Stocks took another beating Thursday, with the S&P 500 price index falling -4.4% and bringing this pullback officially into correction territory.[i] Considering stocks were at record highs last Wednesday, this is a jarring, sudden move. Investors’ emotions are likely running high, and understandably so. There is nothing fun about a -12.0% decline in six trading days.[ii] But sharp plunges have a way of stimulating market history buffs. In the last hour, we have seen a bunch of tweets and headlines showing stocks’ biggest-ever short drops, sliced and diced various ways. You may have seen them too. Please do yourself a favor and tune them out.
Any ranking of “worst” drops is one thing and one thing only: trivia. Especially when the time periods are so short. Trivia is not a market driver. Nor is past performance. Stocks don’t care one whit that this is the worst five-day stretch since the depths of the eurozone debt crisis in 2011. A panic is a panic. Does it really matter that folks are freaking out about a potential pandemic as much as they panicked over tiny Greece and a US credit-rating downgrade?
Trying to glean any sort of meaning from a five-day move seems fruitless. As Ben Graham legendarily observed, stocks are a voting machine in the short term and a weighing machine in the long term. In our view, that is all you need to know. Sentiment wins in the short term, but fundamentals matter most over more meaningful stretches. The “why” and “how much” behind sentiment swings strike us far less important. The emotional swing itself is what matters. Market fundamentals likely didn’t change on a dime seven days ago. That isn’t how these things work. As another old adage says: Bull markets end with a whimper, not a bang.
Another problem with worst-stretch lists: The comparison points are inevitably ugly, with years like 2008 and 2001. Nobody wants to be invested in a year like that. Seeing now compared with then inevitably triggers the fight-or-flight response. If you are a “fighter” whose first impulse at times like this is to buy, then hats off to you. If you are like most people, and the “flight” instinct kicks in, then all these lists do is raise your risk of selling after a big decline and taking yourself out of the eventual rebound. There is no way to know when this drop will end or how much further it will fall. But no drop is permanent. Whether the rebound starts in days or weeks, whether it is fast or slow, if you have held on thus far, we think you ought to reap the good that comes with the bad. Corrections hurt your long-term returns only if you don’t participate in the rebounds that follow them. Selling may feel good at a time like this. But when you remove emotion from the equation, all it does is transform a market decline into an actual portfolio loss.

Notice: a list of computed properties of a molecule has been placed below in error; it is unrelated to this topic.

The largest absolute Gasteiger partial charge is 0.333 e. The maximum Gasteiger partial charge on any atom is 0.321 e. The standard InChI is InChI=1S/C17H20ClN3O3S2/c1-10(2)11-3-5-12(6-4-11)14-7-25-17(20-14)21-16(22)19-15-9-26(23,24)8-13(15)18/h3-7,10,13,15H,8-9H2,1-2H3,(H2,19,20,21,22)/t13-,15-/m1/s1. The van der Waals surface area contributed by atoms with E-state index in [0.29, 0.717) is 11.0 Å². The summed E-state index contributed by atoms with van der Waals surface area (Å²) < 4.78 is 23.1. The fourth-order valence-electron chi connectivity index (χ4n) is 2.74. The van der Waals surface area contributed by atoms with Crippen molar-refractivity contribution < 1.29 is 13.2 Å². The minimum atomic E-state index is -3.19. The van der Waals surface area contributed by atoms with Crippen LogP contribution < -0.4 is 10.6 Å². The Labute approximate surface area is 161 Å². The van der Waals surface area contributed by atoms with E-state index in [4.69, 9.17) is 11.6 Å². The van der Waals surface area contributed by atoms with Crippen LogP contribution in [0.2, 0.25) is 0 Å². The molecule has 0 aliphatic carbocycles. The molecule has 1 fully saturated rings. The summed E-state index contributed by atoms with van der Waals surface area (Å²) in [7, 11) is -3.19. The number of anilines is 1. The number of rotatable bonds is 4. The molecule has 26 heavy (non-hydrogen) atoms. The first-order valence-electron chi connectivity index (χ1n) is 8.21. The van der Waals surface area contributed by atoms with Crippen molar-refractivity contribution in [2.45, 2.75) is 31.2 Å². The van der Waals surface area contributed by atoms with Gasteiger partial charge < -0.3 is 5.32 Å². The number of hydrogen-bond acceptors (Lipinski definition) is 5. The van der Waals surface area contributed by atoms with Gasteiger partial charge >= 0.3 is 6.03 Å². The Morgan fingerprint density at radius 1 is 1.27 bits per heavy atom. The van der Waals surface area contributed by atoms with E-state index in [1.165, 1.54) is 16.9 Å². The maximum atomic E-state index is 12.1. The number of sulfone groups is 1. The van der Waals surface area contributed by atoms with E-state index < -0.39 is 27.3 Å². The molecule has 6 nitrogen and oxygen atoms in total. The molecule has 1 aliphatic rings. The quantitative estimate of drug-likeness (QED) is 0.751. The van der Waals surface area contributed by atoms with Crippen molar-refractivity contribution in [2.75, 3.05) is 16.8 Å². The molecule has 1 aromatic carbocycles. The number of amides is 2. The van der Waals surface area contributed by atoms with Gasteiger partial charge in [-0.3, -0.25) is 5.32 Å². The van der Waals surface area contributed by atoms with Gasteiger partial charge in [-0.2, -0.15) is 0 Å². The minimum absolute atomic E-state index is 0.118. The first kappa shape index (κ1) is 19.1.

Instead of giving you a list of bad stretches and the returns that follow them, we will simply offer some perspective. Thursday’s drop puts US stocks back at mid-October levels. This week did not erase years of patience and grit. Plus, the world hasn’t fundamentally changed. There is a lot of talk about sickness and death rates, but the numbers are actually smaller than typical annual influenza and pneumonia tallies. The global economy? Still mostly growing, according to the flash Purchasing Managers’ Indexes that surveyed businesses between February 12 and 20, when much of China was shuttered. The principal thing that has changed is the amount of fear in the air.
So tune out the apoplectic press coverage. Ignore trivial click-bait that only serves to heighten your pulse. Finish reading this article, and then shut your web browser. If you are in California, step outside and enjoy this gift of a warm sunny day. If you are still in winter, binge-watch The Office, Parks & Recreation, The Marvelous Mrs. Maisel or whatever your comfort-food show of choice is. Grab your favorite cookbook and whip up something tasty, taking time to revel in the meditative task of chopping vegetables. Bake cookies while listening to a comedy podcast and enjoy the sweet smell of caramelizing sugar. Light a candle and curl up with a good book. Knit. Cross stitch. Paint. Sketch. Garden. Clean. Distract yourself. Have a little fun.
Volatility cuts both ways. Good volatility follows bad. This is a bad stretch, but at some point, a good stretch will cancel it out. Better times await. Stay cool now to be ready for them.
[i] Source: FactSet, as of 2/27/2020. S&P 500 Index price return on 2/27/2020.
[ii] Ibid. S&P 500 price return, 2/19/2020 – 2/27/2020.
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*The content contained in this article represents only the opinions and viewpoints of the Fisher Investments editorial staff.